• I believe in the mystical presence of Christ in and at the Eucharist, and that in our eating, we consume the life of God, and take the new life of Jesus into ourselves in a greater fullness.

  • I believe that we make present again the ongoing salvation action of God in Christ at the atonement, and in so doing offer ourselves as sacrifices to God for the good of the world. The celebration of the holy mysteries shapes our live into a cruciform pattern.

  • I believe that this meal is an eschatological action, which makes more real and more present the ultimate salvation and judgment of our God.

  • I deny that faithfulness to and consistency with the Holy Scriptures ties me to an impoverished and minimalist theology of the sacraments. Indeed, I believe the opposite to be true: rich, sacramental theology grows out of the Scripture-reading and worship life of the Church.

  • I deny the Enlightenment, modernist denial of the supernatural and mystical that has been taken up by so many faithful and well-meaning Protestant Christians.

  • I deny the notion that any development in the life of the Church, regardless of how early or how broad, should be uncritically accepted and unconditionally obeyed.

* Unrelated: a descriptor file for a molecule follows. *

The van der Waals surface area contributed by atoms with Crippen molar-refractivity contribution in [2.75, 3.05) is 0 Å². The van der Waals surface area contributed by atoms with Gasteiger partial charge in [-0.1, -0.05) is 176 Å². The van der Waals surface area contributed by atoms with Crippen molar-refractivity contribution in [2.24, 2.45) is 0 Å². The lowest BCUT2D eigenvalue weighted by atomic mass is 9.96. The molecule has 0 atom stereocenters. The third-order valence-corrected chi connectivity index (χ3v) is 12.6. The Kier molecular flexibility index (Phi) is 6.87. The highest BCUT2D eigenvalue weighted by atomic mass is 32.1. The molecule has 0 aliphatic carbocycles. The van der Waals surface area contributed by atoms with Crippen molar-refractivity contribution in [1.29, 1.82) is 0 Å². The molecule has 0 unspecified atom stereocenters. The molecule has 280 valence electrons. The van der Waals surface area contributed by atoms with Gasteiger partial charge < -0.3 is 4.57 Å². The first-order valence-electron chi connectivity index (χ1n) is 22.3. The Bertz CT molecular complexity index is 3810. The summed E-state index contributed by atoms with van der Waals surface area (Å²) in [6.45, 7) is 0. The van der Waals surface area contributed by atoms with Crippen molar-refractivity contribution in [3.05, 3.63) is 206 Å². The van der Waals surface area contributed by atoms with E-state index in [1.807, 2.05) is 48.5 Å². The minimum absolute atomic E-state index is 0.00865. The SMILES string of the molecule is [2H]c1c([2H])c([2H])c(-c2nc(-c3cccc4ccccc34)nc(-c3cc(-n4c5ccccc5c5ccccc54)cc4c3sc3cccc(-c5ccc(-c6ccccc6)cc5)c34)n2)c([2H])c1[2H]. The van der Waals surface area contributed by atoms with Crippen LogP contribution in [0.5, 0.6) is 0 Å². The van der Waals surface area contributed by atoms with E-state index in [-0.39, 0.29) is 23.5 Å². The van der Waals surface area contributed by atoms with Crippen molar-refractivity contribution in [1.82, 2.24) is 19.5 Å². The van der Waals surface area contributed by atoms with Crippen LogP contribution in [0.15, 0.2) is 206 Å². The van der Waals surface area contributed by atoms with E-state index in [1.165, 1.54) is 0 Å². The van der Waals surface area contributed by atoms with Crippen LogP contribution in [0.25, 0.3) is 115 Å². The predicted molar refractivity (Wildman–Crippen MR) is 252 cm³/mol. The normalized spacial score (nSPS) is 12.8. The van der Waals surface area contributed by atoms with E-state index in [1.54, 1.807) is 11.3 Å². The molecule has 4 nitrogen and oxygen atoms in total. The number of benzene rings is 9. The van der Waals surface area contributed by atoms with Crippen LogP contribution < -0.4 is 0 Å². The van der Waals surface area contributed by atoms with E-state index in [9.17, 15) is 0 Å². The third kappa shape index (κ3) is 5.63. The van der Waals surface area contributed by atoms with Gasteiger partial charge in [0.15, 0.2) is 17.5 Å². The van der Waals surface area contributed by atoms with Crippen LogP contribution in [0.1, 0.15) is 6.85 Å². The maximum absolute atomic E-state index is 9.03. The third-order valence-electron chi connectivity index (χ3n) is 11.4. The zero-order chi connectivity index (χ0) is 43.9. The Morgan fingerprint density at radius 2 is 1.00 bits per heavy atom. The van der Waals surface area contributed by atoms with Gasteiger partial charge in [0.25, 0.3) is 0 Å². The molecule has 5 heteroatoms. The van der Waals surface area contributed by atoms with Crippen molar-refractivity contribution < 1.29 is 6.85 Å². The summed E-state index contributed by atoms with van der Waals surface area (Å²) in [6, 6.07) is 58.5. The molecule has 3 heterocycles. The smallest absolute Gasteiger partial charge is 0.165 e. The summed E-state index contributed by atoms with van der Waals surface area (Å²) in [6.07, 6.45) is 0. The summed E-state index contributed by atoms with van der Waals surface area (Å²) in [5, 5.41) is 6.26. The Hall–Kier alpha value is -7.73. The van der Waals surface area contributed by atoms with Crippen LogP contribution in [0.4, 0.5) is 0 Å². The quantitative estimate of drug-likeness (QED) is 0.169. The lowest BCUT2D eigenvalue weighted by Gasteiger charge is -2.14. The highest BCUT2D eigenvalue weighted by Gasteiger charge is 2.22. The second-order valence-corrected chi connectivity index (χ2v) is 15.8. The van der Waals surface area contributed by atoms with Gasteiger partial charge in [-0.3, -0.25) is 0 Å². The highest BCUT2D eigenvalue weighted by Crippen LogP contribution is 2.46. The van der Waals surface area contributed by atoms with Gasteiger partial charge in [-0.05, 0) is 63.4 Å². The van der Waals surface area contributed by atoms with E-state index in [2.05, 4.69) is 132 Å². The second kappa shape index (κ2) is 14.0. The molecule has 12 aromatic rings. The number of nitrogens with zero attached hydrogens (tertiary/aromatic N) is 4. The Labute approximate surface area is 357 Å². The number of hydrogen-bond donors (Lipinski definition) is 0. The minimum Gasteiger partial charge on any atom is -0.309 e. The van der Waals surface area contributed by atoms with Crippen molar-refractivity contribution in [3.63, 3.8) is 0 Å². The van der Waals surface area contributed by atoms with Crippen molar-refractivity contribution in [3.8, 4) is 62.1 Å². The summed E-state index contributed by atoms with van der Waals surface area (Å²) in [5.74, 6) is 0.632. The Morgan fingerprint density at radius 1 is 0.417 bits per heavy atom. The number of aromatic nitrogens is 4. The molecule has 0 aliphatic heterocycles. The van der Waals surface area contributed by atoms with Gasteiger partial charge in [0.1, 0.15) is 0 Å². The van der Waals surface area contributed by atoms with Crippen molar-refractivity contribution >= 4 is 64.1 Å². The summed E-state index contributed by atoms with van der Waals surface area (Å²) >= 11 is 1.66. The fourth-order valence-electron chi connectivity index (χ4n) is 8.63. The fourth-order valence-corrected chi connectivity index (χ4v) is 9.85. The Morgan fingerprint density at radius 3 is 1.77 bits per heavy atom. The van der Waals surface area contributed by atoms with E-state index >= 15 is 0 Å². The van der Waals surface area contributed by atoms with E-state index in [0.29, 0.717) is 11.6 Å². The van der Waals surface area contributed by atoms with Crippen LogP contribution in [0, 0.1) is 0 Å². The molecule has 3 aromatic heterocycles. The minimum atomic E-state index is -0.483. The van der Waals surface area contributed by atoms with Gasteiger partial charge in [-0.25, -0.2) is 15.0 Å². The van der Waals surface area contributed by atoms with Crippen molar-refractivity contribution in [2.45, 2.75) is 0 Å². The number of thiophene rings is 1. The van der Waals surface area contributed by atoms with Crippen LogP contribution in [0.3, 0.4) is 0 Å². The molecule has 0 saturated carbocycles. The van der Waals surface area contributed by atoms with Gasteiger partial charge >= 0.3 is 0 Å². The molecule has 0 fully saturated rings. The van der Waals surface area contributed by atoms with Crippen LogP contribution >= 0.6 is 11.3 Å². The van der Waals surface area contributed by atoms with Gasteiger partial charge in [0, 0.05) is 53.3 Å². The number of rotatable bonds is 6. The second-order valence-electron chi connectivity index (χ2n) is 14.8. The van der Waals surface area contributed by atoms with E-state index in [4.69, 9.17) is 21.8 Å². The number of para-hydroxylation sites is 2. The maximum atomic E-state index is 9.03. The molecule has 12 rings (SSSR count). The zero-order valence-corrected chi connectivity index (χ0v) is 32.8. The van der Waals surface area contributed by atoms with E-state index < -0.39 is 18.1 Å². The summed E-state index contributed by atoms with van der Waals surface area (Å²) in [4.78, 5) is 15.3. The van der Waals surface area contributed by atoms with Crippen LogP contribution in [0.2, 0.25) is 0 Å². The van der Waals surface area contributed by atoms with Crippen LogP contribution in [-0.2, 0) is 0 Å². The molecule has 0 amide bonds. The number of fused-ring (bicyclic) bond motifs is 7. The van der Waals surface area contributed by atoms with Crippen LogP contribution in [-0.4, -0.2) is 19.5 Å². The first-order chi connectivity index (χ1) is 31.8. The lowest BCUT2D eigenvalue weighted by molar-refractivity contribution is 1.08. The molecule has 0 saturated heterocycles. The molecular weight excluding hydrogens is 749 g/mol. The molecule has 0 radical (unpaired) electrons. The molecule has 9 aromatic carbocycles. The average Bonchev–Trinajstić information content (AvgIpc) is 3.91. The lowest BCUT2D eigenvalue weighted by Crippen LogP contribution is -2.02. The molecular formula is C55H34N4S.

• I deny the notion that any development in the life of the Church beyond the letter of the New Testament must be a deviation or a plunge down a slippery slope toward the abuses of medieval Roman Catholicism.
There, I feel much better now. Have fun with that.

11 comments:

Jared Cramer said...

Your two denial statements at the end are terrific. I'm marking them for later use.

Anonymous said...

Just a clarification on your second denial point. The "symbolic" view of the elements was around much earlier than the Enlightenment and modernist periods, meaning that the "sacramental" interpretation is not simply the result of the Enlightenment. Did Ignatius offer any Scriptural texts for his views? I would assume John 6:50ff was mentioned, but what other texts did he put forth as evidence of apostolic teaching?

-John

Kyle said...

I'm glad you enjoyed it, Jared.